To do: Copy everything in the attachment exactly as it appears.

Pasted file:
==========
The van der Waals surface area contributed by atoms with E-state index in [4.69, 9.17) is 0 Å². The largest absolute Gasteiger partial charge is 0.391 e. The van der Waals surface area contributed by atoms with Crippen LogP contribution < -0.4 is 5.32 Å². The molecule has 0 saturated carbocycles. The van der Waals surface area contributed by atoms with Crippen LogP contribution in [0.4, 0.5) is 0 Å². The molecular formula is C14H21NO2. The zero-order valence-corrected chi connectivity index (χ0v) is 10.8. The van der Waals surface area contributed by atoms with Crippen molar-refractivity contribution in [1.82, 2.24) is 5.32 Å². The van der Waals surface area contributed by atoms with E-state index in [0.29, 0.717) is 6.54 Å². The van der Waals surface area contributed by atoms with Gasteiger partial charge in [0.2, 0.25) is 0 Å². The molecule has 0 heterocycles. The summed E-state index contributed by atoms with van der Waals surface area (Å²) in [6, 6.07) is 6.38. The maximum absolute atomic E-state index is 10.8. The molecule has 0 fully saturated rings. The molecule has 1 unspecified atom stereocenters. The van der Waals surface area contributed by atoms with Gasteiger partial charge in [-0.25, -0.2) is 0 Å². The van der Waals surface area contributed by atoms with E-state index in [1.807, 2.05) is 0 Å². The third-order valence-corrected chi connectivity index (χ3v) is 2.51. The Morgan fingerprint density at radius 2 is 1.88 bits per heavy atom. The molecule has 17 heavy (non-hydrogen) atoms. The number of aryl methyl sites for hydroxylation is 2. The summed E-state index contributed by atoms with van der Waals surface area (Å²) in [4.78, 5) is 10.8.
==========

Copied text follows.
The van der Waals surface area contributed by atoms with E-state index in [4.69, 9.17) is 0 Å². The largest absolute Gasteiger partial charge is 0.391 e. The van der Waals surface area contributed by atoms with Crippen LogP contribution < -0.4 is 5.32 Å². The molecule has 0 saturated carbocycles. The van der Waals surface area contributed by atoms with Crippen LogP contribution in [0.4, 0.5) is 0 Å². The molecular formula is C14H21NO2. The zero-order valence-corrected chi connectivity index (χ0v) is 10.8. The van der Waals surface area contributed by atoms with Crippen molar-refractivity contribution in [1.82, 2.24) is 5.32 Å². The van der Waals surface area contributed by atoms with E-state index in [0.29, 0.717) is 6.54 Å². The van der Waals surface area contributed by atoms with Gasteiger partial charge in [0.2, 0.25) is 0 Å². The molecule has 0 heterocycles. The summed E-state index contributed by atoms with van der Waals surface area (Å²) in [6, 6.07) is 6.38. The maximum absolute atomic E-state index is 10.8. The molecule has 0 fully saturated rings. The molecule has 1 unspecified atom stereocenters. The van der Waals surface area contributed by atoms with Gasteiger partial charge in [-0.25, -0.2) is 0 Å². The van der Waals surface area contributed by atoms with E-state index in [1.807, 2.05) is 0 Å². The third-order valence-corrected chi connectivity index (χ3v) is 2.51. The Morgan fingerprint density at radius 2 is 1.88 bits per heavy atom. The molecule has 17 heavy (non-hydrogen) atoms. The number of aryl methyl sites for hydroxylation is 2. The summed E-state index contributed by atoms with van der Waals surface area (Å²) in [4.78, 5) is 10.8.